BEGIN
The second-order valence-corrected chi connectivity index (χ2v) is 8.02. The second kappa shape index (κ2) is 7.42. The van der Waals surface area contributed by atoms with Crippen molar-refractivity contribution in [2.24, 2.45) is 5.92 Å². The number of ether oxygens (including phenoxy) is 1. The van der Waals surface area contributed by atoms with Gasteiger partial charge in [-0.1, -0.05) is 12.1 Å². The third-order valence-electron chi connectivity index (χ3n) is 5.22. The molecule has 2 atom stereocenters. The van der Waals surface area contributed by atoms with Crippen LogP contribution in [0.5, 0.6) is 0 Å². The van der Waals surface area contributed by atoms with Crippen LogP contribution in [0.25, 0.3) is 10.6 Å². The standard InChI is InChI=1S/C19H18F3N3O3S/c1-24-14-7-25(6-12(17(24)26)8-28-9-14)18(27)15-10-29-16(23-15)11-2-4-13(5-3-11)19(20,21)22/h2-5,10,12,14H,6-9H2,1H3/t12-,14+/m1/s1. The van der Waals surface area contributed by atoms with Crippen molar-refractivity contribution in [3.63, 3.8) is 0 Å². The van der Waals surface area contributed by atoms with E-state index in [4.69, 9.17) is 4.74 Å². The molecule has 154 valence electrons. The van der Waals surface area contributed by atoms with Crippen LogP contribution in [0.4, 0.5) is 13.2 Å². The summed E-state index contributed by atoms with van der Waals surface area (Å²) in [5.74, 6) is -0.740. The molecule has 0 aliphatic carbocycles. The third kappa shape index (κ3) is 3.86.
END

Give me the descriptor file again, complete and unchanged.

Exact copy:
The second-order valence-corrected chi connectivity index (χ2v) is 8.02. The second kappa shape index (κ2) is 7.42. The van der Waals surface area contributed by atoms with Crippen molar-refractivity contribution in [2.24, 2.45) is 5.92 Å². The number of ether oxygens (including phenoxy) is 1. The van der Waals surface area contributed by atoms with Gasteiger partial charge in [-0.1, -0.05) is 12.1 Å². The third-order valence-electron chi connectivity index (χ3n) is 5.22. The molecule has 2 atom stereocenters. The van der Waals surface area contributed by atoms with Crippen LogP contribution in [0.5, 0.6) is 0 Å². The van der Waals surface area contributed by atoms with Crippen LogP contribution in [0.25, 0.3) is 10.6 Å². The standard InChI is InChI=1S/C19H18F3N3O3S/c1-24-14-7-25(6-12(17(24)26)8-28-9-14)18(27)15-10-29-16(23-15)11-2-4-13(5-3-11)19(20,21)22/h2-5,10,12,14H,6-9H2,1H3/t12-,14+/m1/s1. The van der Waals surface area contributed by atoms with Crippen molar-refractivity contribution in [3.63, 3.8) is 0 Å². The van der Waals surface area contributed by atoms with E-state index in [4.69, 9.17) is 4.74 Å². The molecule has 154 valence electrons. The van der Waals surface area contributed by atoms with Crippen LogP contribution in [0.4, 0.5) is 13.2 Å². The summed E-state index contributed by atoms with van der Waals surface area (Å²) in [5.74, 6) is -0.740. The molecule has 0 aliphatic carbocycles. The third kappa shape index (κ3) is 3.86.